Evolving Energy & Climate Change
Industry Around Catoctin Mountain
Throughout its history, Catoctin Mountain has provided different energy resources to power local industry, such as charcoal for the Iron Furnace and water for the sawmill. Through this history, we continue to learn and grow from our successes and mistakes. Using charcoal and coal as fuel can result in deforestation and greenhouse gas (GHG) emissions. Both can have negative effects on the environment, including the climate. Trees absorb carbon dioxide, which is a GHG and a main contributor to climate change. Without trees, more GHGs accumulate in our atmosphere.
From the late 1700s to the mid-1800s, the charcoal industry employed hundreds of people. To fuel the Catoctin Iron Furnace, trees were removed from 11,000 acres of surrounding land. This land is now a part of Catoctin Mountain Park, during the early 1800s, entrepreneurs continued to remove trees for the water-powered sawmill. The majority of the cut lumber was used locally, but some was shipped overseas.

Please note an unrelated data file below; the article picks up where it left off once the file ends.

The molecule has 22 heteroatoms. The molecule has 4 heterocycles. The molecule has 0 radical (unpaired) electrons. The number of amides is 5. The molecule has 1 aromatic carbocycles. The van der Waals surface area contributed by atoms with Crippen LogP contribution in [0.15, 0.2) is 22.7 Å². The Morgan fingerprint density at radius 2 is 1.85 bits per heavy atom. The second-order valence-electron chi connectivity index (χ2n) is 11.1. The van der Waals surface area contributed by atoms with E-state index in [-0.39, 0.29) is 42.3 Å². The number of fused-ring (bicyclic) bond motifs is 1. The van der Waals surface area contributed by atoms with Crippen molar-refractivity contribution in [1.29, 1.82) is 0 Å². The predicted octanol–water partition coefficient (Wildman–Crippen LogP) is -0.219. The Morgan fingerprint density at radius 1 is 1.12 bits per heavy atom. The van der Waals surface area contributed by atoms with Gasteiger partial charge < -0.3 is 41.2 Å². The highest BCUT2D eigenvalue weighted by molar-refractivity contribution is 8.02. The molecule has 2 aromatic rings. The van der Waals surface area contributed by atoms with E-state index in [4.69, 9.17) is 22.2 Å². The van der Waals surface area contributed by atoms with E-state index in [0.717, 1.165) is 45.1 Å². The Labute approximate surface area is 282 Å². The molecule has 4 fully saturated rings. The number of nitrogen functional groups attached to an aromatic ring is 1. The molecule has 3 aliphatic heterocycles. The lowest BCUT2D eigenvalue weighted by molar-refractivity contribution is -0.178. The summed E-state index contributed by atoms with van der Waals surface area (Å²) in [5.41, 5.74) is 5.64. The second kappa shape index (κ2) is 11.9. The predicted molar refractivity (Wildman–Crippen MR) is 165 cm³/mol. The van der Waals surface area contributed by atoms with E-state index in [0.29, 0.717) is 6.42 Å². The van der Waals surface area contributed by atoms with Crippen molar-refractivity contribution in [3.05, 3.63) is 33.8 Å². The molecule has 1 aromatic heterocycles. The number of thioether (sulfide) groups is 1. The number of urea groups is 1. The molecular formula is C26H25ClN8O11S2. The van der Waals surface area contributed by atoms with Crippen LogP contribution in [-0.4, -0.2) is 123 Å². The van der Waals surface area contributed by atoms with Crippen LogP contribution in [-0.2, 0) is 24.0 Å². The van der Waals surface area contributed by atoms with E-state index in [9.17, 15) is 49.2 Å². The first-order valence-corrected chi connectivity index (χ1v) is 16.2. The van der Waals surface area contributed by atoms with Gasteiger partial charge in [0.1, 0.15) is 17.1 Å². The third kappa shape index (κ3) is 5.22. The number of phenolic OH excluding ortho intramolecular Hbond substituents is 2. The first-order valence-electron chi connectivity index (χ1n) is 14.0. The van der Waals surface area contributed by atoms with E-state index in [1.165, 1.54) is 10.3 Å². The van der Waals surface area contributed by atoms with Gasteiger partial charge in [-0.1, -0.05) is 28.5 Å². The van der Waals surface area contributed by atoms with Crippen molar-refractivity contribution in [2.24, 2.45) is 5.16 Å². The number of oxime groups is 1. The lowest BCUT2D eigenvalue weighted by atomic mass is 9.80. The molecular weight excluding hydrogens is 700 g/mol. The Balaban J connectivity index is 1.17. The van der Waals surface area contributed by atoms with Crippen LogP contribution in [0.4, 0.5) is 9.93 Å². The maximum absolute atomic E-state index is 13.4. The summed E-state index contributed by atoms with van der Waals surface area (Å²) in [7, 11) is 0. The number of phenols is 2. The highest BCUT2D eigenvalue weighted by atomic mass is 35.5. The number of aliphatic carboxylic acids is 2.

Since its designation as a Recreational Demonstration Area in 1936, Catoctin continues to contribute to a healthy human and natural environment. In 1939, the Civilian Conservation Corps (CCC) fulfilled its mission of conservation and mitigation of the effects of deforestation by planting 4,000 trees. These actions continued the efforts to conserve and preserve the park which have been present throughout Catoctin’s history.
What The National Park Service is Doing Today!
The National Park Service acknowledges the challenges of climate change and how it can affect natural and cultural resources in parks. National Parks all over the country are taking action to mitigate the effects of climate change. Catoctin has reduced its GHG emissions by 34.7% since 2011 by reducing energy consumption in several different ways. The park replaced its fluorescent lighting with LED lights, removed energy inefficient window air conditioning units, repaired inefficient electrical systems within the park, and invested in hybrid cars. In addition to reducing its GHG emissions, Catoctin replants a tree for every tree removed!
Last updated: September 28, 2015